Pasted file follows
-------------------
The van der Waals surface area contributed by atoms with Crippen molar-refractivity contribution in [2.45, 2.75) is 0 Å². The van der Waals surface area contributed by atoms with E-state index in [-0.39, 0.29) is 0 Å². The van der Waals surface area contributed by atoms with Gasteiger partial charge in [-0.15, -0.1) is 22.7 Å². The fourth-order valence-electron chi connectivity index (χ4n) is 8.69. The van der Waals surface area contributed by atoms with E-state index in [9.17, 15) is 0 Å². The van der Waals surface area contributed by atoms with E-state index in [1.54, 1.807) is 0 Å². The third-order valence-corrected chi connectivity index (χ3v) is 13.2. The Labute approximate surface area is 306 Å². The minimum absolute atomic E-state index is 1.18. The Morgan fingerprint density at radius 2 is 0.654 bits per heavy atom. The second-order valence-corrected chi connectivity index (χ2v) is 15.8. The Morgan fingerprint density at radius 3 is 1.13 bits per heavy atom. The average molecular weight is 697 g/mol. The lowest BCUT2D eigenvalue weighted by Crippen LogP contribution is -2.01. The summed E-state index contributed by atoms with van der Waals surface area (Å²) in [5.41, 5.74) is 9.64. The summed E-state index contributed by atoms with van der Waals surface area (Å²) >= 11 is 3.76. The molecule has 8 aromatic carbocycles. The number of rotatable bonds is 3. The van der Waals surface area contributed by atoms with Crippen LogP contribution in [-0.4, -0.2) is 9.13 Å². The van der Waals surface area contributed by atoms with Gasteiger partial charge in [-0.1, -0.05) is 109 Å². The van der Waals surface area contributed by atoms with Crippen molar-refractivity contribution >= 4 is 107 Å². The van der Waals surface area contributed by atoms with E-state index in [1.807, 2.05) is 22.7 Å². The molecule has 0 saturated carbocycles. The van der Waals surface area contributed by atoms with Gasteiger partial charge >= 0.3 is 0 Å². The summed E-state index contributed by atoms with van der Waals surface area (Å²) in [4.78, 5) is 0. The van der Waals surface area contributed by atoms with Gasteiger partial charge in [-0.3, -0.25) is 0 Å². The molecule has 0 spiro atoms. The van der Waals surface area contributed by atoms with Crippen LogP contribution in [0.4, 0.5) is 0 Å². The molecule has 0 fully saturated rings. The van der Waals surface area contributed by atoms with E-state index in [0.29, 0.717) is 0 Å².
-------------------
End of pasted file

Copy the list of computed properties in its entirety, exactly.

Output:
The van der Waals surface area contributed by atoms with Crippen molar-refractivity contribution in [2.45, 2.75) is 0 Å². The van der Waals surface area contributed by atoms with E-state index in [-0.39, 0.29) is 0 Å². The van der Waals surface area contributed by atoms with Gasteiger partial charge in [-0.15, -0.1) is 22.7 Å². The fourth-order valence-electron chi connectivity index (χ4n) is 8.69. The van der Waals surface area contributed by atoms with E-state index in [9.17, 15) is 0 Å². The van der Waals surface area contributed by atoms with E-state index in [1.54, 1.807) is 0 Å². The third-order valence-corrected chi connectivity index (χ3v) is 13.2. The Labute approximate surface area is 306 Å². The minimum absolute atomic E-state index is 1.18. The Morgan fingerprint density at radius 2 is 0.654 bits per heavy atom. The second-order valence-corrected chi connectivity index (χ2v) is 15.8. The Morgan fingerprint density at radius 3 is 1.13 bits per heavy atom. The average molecular weight is 697 g/mol. The lowest BCUT2D eigenvalue weighted by Crippen LogP contribution is -2.01. The summed E-state index contributed by atoms with van der Waals surface area (Å²) in [5.41, 5.74) is 9.64. The summed E-state index contributed by atoms with van der Waals surface area (Å²) >= 11 is 3.76. The molecule has 8 aromatic carbocycles. The number of rotatable bonds is 3. The van der Waals surface area contributed by atoms with Crippen LogP contribution in [-0.4, -0.2) is 9.13 Å². The van der Waals surface area contributed by atoms with Gasteiger partial charge in [-0.1, -0.05) is 109 Å². The van der Waals surface area contributed by atoms with Crippen molar-refractivity contribution >= 4 is 107 Å². The van der Waals surface area contributed by atoms with E-state index in [1.807, 2.05) is 22.7 Å². The molecule has 0 saturated carbocycles. The van der Waals surface area contributed by atoms with Gasteiger partial charge >= 0.3 is 0 Å². The summed E-state index contributed by atoms with van der Waals surface area (Å²) in [4.78, 5) is 0. The van der Waals surface area contributed by atoms with Gasteiger partial charge in [-0.3, -0.25) is 0 Å². The molecule has 0 spiro atoms. The van der Waals surface area contributed by atoms with Crippen LogP contribution in [0.4, 0.5) is 0 Å². The molecule has 0 fully saturated rings. The van der Waals surface area contributed by atoms with E-state index in [0.29, 0.717) is 0 Å².